alee_grrl: (sleep)
I have stuff that needs doing, but it can wait til a bit later in the week. Right now I think I'm just going to continue vegging out and resting. Not sure when I last watched so much tv (or the internet equivalent). :) Am all caught up on current seasons of Sleepy Hollow, and Agents of SHIELD. Or at least as caught up as one can be without having a cable provider account. I am still kind of mad about the fact that I have to have a cable provider to access the most recent episode of a broadcast television series. Although once I go back to work I'll end up a week or two behind anyway. So it'll all come out in the wash. :)

Also caught up on Forever a new crime procedural with a supernatural twist (guy who cannot die) which I got hooked on while staying with my Dad. Not sure what I might watch today. Got a ton of things in both my Netflix and Amazon Prime queues, so there is no shortage of things to watch.

Also, Hawkeye: L.A. woman, aka Kate Bishop and Lucky the dog have adventures in L.A., was phenomenal. The only problem was that I finished it and wanted Vol. 4 of the series immediately. I haven't been so tempted to resubscribe to an ongoing monthly comic series in years. I may have to play with reading digital comics on the iPad I inherited, because I will not start collecting paper copies again. They are way to much of a pain to store.

Tomorrow I shall have to think about starting in on my errands, including going over to get blood drawn as it's been a while since I had my thyroid, iron levels, and other metabolic work-ups done. Don't really want to even think about blood draws today, so distractions and rest it is.

In cool news, I will be speaking on a student panel on Asexuality (via video chat) at Vermont Law School for Asexual Awareness Week. That will be at 6:30 tomorrow evening, so hopefully I will have found some spoons by then. :)

Zaho: Divisés

Oct. 27th, 2014 04:31 pm[personal profile] princesse_incongrue
princesse_incongrue: David Tennant with his arms around Billie Piper, holding her protectively (hugging rose and ten)


Original video here.

Ils sont venus par milliers les apôtres
Nous ont montés les uns contre les autres
Ils sont venus sans même frapper à la porte, nan nan
Pourtant chez eux c'est nous, nous qu'on déporte

Ils nous ont divisés pour reigner
Ma chérie a saigné
Ils nous ont divisés pour reigner
Ma chérie a saigné

Couleur ébène, blanc, ivoir ou peau matte
Les deux yeux qui t'aident à voir sont malades
Y a t-il un coeur derrière ces automates, non non
J'ai fuis, je survis parmi les nomades

Ils nous ont divisés pour reigner
Ma chérie a saigné
Ils nous ont divisés pour reigner
Ma chérie a saigné

Papa, maman ma liberté est morte
Enterrée sous des lois et bien des codes
Moi qui n'ai jamais tirer sur une corde
A moins de mieux serrer mon coeur au votre

Ils nous ont divisés pour reigner
Ma chérie a saigné
Ils nous ont divisés pour reigner
Ma chérie a saigné

J'ai rêvé que j'avais sauté par dessus les baricades
Que je pouvais voler par dessus les blessures
D'un monde qui ne faisait pas son âge
Et j'ai pleuré
Et j'avais beau crier, personne ne m'entendait

Ils nous ont divisés pour reigner
Ma chérie a saigné
Ils nous ont divisés pour reigner
Ma chérie a saigné

Never never never be afraid of who you are
Never never never be afraid of who you are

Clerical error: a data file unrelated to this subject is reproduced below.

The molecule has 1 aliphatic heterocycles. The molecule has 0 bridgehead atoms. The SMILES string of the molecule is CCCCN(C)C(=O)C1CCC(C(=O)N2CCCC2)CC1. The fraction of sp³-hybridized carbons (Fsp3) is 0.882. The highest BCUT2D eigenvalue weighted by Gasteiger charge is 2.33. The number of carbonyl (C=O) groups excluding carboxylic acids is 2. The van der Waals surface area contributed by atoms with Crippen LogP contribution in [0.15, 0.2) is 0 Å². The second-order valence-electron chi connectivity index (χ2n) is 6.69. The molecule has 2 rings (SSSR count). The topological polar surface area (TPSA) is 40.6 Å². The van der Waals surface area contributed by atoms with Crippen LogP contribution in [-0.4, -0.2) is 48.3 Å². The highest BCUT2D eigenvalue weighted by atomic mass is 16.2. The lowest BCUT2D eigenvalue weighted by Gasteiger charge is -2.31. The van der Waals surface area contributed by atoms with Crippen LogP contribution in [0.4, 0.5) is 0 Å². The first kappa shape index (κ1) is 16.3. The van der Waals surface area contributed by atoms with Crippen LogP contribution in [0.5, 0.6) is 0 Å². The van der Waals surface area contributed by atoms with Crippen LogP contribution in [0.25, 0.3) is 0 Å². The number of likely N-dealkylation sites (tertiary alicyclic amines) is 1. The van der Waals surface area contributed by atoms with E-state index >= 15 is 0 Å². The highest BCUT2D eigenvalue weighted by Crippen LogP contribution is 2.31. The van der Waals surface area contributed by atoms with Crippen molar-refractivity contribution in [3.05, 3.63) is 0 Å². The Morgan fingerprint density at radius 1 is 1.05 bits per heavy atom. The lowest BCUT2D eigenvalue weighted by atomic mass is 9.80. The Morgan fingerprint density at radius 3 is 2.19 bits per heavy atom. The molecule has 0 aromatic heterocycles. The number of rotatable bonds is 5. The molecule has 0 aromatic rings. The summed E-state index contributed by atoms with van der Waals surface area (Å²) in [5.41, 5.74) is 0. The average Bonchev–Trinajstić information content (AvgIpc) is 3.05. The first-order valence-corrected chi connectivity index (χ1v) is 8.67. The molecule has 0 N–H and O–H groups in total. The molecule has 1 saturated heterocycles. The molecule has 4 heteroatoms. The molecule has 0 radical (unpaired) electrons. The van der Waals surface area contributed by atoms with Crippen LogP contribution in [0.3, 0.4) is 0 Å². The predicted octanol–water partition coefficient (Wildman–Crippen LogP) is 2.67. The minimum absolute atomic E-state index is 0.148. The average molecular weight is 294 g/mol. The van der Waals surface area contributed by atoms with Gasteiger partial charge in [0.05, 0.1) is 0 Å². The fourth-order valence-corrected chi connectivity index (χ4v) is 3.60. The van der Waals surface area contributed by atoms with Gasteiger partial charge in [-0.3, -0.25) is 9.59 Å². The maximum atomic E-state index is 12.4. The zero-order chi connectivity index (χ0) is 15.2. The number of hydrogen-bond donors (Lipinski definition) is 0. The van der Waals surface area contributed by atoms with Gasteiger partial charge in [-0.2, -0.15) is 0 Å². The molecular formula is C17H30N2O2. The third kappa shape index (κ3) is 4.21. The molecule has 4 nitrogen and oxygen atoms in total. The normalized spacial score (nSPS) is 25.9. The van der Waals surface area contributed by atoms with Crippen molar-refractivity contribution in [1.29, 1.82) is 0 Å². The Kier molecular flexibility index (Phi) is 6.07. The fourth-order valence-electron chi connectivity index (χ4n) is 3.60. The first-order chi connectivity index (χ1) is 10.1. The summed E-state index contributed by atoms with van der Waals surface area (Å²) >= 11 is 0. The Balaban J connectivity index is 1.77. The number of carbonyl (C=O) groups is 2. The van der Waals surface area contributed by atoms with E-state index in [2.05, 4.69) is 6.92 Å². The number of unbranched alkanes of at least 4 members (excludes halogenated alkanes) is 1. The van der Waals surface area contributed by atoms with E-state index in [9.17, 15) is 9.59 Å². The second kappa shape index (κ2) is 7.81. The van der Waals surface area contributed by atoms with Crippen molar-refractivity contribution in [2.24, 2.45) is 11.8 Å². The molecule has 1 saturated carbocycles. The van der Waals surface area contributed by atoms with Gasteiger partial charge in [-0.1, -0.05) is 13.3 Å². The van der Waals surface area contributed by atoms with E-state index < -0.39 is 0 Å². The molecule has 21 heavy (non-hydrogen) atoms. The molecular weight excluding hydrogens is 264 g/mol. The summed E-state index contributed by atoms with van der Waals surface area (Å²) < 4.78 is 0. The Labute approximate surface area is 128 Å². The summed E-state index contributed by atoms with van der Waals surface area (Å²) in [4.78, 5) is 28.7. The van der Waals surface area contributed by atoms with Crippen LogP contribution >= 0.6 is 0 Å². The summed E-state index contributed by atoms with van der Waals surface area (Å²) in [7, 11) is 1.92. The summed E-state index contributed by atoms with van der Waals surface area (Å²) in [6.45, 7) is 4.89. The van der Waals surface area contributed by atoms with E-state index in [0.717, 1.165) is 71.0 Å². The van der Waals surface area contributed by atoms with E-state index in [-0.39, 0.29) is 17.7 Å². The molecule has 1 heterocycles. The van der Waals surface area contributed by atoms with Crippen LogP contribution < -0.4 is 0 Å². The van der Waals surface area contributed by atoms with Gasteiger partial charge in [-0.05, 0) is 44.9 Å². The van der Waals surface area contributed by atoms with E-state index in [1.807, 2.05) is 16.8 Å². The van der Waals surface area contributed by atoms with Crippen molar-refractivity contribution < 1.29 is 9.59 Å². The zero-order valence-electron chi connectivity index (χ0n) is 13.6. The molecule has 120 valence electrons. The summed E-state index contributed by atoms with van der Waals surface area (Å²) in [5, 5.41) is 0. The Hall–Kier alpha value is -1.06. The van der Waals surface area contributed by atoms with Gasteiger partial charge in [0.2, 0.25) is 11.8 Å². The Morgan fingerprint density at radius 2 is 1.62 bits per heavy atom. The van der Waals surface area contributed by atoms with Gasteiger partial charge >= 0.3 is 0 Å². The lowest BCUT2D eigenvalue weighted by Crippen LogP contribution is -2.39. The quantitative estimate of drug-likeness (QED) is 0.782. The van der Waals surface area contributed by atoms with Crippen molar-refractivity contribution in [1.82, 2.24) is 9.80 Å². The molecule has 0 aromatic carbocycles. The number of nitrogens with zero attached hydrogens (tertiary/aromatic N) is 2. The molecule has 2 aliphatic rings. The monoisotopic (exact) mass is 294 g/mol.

Never never never be afraid of who you are
Don't be afraid of who you are
The apostles came by the thousand
Set us against each other
They came in without even knocking, no no
Yet where they come from, we're the ones being deported

They divided us to rule
My darling bled
They divided us to rule
My darling bled

Ebony-colored, white, ivory or tan
The eyes you use to see are diseased
Do these robots even have a heart, no no
I fled, I survive amongst the nomads

They divided us to rule
My darling bled
They divided us to rule
My darling bled

Dad, mom, my freedom has died
Buried beneath laws and rules
I was someone who never dared to push my luck
Unless I was pushing my heart closer to yours

They divided us to rule
My darling bled
They divided us to rule
My darling bled

I dreamed I leapt over the barricade
That I could fly above the wounds
Of a world that didn't look its age
And I wept
No matter how much I screamed, no one heard

They divided us to rule
My darling bled
They divided us to rule
My darling bled

Never never never be afraid of who you are
Never never never be afraid of who you are
Never never never be afraid of who you are
Don't be afraid of who you are
 

 

Safely home

Oct. 26th, 2014 05:03 pm[personal profile] alee_grrl
alee_grrl: 9th Doctor and Rose walking towards the TARDIS.  Text reads: home is where the TARDIS is... (Tardis Home)
Was able to get up and on the road at a decent hour this morning, and made good time on the road, which means that I was able to make it home. It was nice to visit my heart family and see Vermont in fall. I missed peak leaf season, but it was still gorgeous. I will try remember to load the handful of pictures that I took to the net sometime this week. :) All and all I am glad to be home though.

The remainder of my to do list for the day is pretty simple: dump clothes in laundry basket, shower, and veg out with books and/or Netflix. I have three new graphic novels to enjoy: Hawkeye: L.A. Woman, Captain Marvel Volume 1: Higher, Further, Faster, More, and She-Hulk Volume 1: Law and Disorder. And my copy of the Ms. Marvel graphic novel should be arriving this week as well. So that is happy making.
alee_grrl: Picture of a variety of spoons, text reads "never enough spoons" (never enough spoons)